Water and Power: The Environmental Politics of a Virginia Reservoir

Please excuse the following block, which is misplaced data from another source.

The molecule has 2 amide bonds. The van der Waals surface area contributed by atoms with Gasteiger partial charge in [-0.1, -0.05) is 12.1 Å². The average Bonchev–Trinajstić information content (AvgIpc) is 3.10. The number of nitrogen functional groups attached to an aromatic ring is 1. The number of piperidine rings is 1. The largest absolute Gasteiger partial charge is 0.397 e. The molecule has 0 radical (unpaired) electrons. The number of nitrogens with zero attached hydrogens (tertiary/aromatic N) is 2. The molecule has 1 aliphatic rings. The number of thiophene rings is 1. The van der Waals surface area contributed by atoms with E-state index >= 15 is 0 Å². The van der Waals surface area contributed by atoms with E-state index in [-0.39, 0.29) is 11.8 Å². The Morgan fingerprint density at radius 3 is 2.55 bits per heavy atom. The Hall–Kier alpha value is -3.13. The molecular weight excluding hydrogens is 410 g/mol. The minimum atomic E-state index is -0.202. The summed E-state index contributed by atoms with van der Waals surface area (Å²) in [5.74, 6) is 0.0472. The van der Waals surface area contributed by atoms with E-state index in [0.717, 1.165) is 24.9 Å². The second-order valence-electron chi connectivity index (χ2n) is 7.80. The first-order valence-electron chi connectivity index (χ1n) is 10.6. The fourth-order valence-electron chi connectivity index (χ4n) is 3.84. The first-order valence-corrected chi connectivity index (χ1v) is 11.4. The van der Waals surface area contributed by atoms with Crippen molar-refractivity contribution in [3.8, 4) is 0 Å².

This thesis attempts to problematize the power relations in environmental administration and decision making through the analytical lens of environmental discourse and ethics. It argues that developments in environmental politics reveal a marked increase in democratic involvement through an emerging ecological civil society as reflected in the case study of the proposed King William Reservoir in Virginia. An ecological civil society could become the leaders and educators in communities to develop the expertise needed for responsible democratic participation in environmental decision making at the local level. As reflected in the case study, however, official political marginalization and exclusion of the public are continued features of federal and state environmental processes and structures. These processes and structures should be re-formed to include new democratic elements which would increase local control and responsibility for environmental transformations, and reduce conflicts overall.